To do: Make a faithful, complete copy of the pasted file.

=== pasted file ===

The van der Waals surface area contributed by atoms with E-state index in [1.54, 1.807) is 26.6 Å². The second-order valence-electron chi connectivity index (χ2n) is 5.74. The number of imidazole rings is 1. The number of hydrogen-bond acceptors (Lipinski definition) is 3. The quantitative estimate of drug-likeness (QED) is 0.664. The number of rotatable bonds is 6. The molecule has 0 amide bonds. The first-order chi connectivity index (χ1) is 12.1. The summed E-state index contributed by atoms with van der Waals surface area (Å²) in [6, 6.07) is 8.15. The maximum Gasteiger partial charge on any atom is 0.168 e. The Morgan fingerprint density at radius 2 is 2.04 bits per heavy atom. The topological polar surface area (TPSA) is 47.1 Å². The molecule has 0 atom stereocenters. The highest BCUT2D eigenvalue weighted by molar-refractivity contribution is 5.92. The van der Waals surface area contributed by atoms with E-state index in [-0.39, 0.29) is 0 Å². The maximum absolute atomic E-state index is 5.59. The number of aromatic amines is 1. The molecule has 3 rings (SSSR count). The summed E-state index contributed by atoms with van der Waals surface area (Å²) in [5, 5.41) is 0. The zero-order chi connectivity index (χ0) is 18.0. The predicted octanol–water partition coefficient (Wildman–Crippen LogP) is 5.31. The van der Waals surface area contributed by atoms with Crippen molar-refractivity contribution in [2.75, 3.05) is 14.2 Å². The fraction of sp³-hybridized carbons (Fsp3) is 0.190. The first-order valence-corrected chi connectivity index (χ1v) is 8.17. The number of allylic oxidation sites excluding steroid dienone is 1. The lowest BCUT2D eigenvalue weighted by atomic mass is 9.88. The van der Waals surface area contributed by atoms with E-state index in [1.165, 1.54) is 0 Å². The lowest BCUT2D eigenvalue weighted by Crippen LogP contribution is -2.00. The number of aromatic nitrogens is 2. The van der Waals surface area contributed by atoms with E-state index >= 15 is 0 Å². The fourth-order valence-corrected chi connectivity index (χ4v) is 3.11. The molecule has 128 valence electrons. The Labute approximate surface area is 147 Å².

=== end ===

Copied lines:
The van der Waals surface area contributed by atoms with E-state index in [1.54, 1.807) is 26.6 Å². The second-order valence-electron chi connectivity index (χ2n) is 5.74. The number of imidazole rings is 1. The number of hydrogen-bond acceptors (Lipinski definition) is 3. The quantitative estimate of drug-likeness (QED) is 0.664. The number of rotatable bonds is 6. The molecule has 0 amide bonds. The first-order chi connectivity index (χ1) is 12.1. The summed E-state index contributed by atoms with van der Waals surface area (Å²) in [6, 6.07) is 8.15. The maximum Gasteiger partial charge on any atom is 0.168 e. The Morgan fingerprint density at radius 2 is 2.04 bits per heavy atom. The topological polar surface area (TPSA) is 47.1 Å². The molecule has 0 atom stereocenters. The highest BCUT2D eigenvalue weighted by molar-refractivity contribution is 5.92. The van der Waals surface area contributed by atoms with E-state index in [-0.39, 0.29) is 0 Å². The maximum absolute atomic E-state index is 5.59. The number of aromatic amines is 1. The molecule has 3 rings (SSSR count). The summed E-state index contributed by atoms with van der Waals surface area (Å²) in [5, 5.41) is 0. The zero-order chi connectivity index (χ0) is 18.0. The predicted octanol–water partition coefficient (Wildman–Crippen LogP) is 5.31. The van der Waals surface area contributed by atoms with Crippen molar-refractivity contribution in [2.75, 3.05) is 14.2 Å². The fraction of sp³-hybridized carbons (Fsp3) is 0.190. The first-order valence-corrected chi connectivity index (χ1v) is 8.17. The number of allylic oxidation sites excluding steroid dienone is 1. The lowest BCUT2D eigenvalue weighted by atomic mass is 9.88. The van der Waals surface area contributed by atoms with E-state index in [1.165, 1.54) is 0 Å². The lowest BCUT2D eigenvalue weighted by Crippen LogP contribution is -2.00. The number of aromatic nitrogens is 2. The van der Waals surface area contributed by atoms with E-state index >= 15 is 0 Å². The fourth-order valence-corrected chi connectivity index (χ4v) is 3.11. The molecule has 128 valence electrons. The Labute approximate surface area is 147 Å².